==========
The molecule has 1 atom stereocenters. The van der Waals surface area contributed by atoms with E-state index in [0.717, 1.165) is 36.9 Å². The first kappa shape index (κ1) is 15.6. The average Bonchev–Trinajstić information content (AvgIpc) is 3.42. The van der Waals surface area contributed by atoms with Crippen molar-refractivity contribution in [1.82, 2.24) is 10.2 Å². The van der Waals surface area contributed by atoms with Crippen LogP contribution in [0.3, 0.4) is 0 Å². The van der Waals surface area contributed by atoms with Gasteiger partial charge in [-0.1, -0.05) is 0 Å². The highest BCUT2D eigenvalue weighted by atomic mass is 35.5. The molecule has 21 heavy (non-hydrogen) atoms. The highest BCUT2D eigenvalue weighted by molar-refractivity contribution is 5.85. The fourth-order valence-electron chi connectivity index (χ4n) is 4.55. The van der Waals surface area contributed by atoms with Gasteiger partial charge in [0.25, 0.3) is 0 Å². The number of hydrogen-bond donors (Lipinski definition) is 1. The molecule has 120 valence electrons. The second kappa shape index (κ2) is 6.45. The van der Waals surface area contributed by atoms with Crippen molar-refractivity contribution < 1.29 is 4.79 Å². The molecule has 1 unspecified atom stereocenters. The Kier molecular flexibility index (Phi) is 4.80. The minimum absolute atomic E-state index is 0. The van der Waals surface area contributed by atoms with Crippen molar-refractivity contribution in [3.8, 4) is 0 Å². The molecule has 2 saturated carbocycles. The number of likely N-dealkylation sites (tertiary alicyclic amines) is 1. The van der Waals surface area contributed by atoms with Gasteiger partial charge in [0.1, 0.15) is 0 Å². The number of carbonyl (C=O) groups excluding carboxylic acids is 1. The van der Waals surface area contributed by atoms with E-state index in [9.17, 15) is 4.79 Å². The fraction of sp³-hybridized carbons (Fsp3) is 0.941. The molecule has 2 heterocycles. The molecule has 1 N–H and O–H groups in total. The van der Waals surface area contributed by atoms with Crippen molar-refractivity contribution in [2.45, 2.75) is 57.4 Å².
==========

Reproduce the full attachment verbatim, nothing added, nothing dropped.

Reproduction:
The molecule has 1 atom stereocenters. The van der Waals surface area contributed by atoms with E-state index in [0.717, 1.165) is 36.9 Å². The first kappa shape index (κ1) is 15.6. The average Bonchev–Trinajstić information content (AvgIpc) is 3.42. The van der Waals surface area contributed by atoms with Crippen molar-refractivity contribution in [1.82, 2.24) is 10.2 Å². The van der Waals surface area contributed by atoms with Crippen LogP contribution in [0.3, 0.4) is 0 Å². The van der Waals surface area contributed by atoms with Gasteiger partial charge in [-0.1, -0.05) is 0 Å². The highest BCUT2D eigenvalue weighted by atomic mass is 35.5. The molecule has 21 heavy (non-hydrogen) atoms. The highest BCUT2D eigenvalue weighted by molar-refractivity contribution is 5.85. The fourth-order valence-electron chi connectivity index (χ4n) is 4.55. The van der Waals surface area contributed by atoms with Gasteiger partial charge in [0.25, 0.3) is 0 Å². The number of hydrogen-bond donors (Lipinski definition) is 1. The molecule has 120 valence electrons. The second kappa shape index (κ2) is 6.45. The van der Waals surface area contributed by atoms with Crippen molar-refractivity contribution < 1.29 is 4.79 Å². The molecule has 1 unspecified atom stereocenters. The Kier molecular flexibility index (Phi) is 4.80. The minimum absolute atomic E-state index is 0. The van der Waals surface area contributed by atoms with Crippen molar-refractivity contribution in [3.8, 4) is 0 Å². The molecule has 2 saturated carbocycles. The number of likely N-dealkylation sites (tertiary alicyclic amines) is 1. The van der Waals surface area contributed by atoms with Gasteiger partial charge in [0.1, 0.15) is 0 Å². The number of carbonyl (C=O) groups excluding carboxylic acids is 1. The van der Waals surface area contributed by atoms with E-state index in [9.17, 15) is 4.79 Å². The fraction of sp³-hybridized carbons (Fsp3) is 0.941. The molecule has 2 heterocycles. The molecule has 1 N–H and O–H groups in total. The van der Waals surface area contributed by atoms with Crippen molar-refractivity contribution in [2.45, 2.75) is 57.4 Å².